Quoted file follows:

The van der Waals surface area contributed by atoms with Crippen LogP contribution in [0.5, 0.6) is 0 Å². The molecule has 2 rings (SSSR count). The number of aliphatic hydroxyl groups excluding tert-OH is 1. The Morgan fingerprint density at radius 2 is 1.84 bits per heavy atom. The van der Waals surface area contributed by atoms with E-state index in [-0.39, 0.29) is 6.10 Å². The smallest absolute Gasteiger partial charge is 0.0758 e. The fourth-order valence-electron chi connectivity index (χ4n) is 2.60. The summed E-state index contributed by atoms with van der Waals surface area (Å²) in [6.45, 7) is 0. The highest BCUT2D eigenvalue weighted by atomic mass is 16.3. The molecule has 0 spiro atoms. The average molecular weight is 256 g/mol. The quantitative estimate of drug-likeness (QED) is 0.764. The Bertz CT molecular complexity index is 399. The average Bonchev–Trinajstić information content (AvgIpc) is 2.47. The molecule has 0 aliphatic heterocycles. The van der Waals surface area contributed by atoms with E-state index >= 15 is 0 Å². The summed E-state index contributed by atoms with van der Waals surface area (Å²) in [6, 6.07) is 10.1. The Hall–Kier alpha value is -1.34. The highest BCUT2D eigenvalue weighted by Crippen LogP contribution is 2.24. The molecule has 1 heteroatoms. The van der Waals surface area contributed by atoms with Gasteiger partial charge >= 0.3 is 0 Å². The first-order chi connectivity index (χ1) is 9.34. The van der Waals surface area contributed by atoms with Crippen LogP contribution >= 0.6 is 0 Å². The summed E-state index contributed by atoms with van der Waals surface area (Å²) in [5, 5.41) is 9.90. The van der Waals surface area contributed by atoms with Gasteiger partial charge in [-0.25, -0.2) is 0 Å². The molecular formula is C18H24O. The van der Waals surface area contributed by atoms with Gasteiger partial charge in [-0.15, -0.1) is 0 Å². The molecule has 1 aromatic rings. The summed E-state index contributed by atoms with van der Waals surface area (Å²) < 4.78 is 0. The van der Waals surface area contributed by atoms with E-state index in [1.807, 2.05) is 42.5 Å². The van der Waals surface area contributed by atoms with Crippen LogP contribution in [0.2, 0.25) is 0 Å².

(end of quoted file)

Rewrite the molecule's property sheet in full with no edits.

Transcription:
The van der Waals surface area contributed by atoms with Crippen LogP contribution in [0.5, 0.6) is 0 Å². The molecule has 2 rings (SSSR count). The number of aliphatic hydroxyl groups excluding tert-OH is 1. The Morgan fingerprint density at radius 2 is 1.84 bits per heavy atom. The van der Waals surface area contributed by atoms with E-state index in [-0.39, 0.29) is 6.10 Å². The smallest absolute Gasteiger partial charge is 0.0758 e. The fourth-order valence-electron chi connectivity index (χ4n) is 2.60. The summed E-state index contributed by atoms with van der Waals surface area (Å²) in [6.45, 7) is 0. The highest BCUT2D eigenvalue weighted by atomic mass is 16.3. The molecule has 0 spiro atoms. The average molecular weight is 256 g/mol. The quantitative estimate of drug-likeness (QED) is 0.764. The Bertz CT molecular complexity index is 399. The average Bonchev–Trinajstić information content (AvgIpc) is 2.47. The molecule has 0 aliphatic heterocycles. The van der Waals surface area contributed by atoms with E-state index >= 15 is 0 Å². The summed E-state index contributed by atoms with van der Waals surface area (Å²) in [6, 6.07) is 10.1. The Hall–Kier alpha value is -1.34. The highest BCUT2D eigenvalue weighted by Crippen LogP contribution is 2.24. The molecule has 1 heteroatoms. The van der Waals surface area contributed by atoms with Gasteiger partial charge >= 0.3 is 0 Å². The first-order chi connectivity index (χ1) is 9.34. The van der Waals surface area contributed by atoms with Crippen LogP contribution >= 0.6 is 0 Å². The summed E-state index contributed by atoms with van der Waals surface area (Å²) in [5, 5.41) is 9.90. The van der Waals surface area contributed by atoms with Gasteiger partial charge in [-0.25, -0.2) is 0 Å². The molecular formula is C18H24O. The van der Waals surface area contributed by atoms with Gasteiger partial charge in [-0.15, -0.1) is 0 Å². The molecule has 1 aromatic rings. The summed E-state index contributed by atoms with van der Waals surface area (Å²) < 4.78 is 0. The van der Waals surface area contributed by atoms with E-state index in [1.807, 2.05) is 42.5 Å². The van der Waals surface area contributed by atoms with Crippen LogP contribution in [0.2, 0.25) is 0 Å².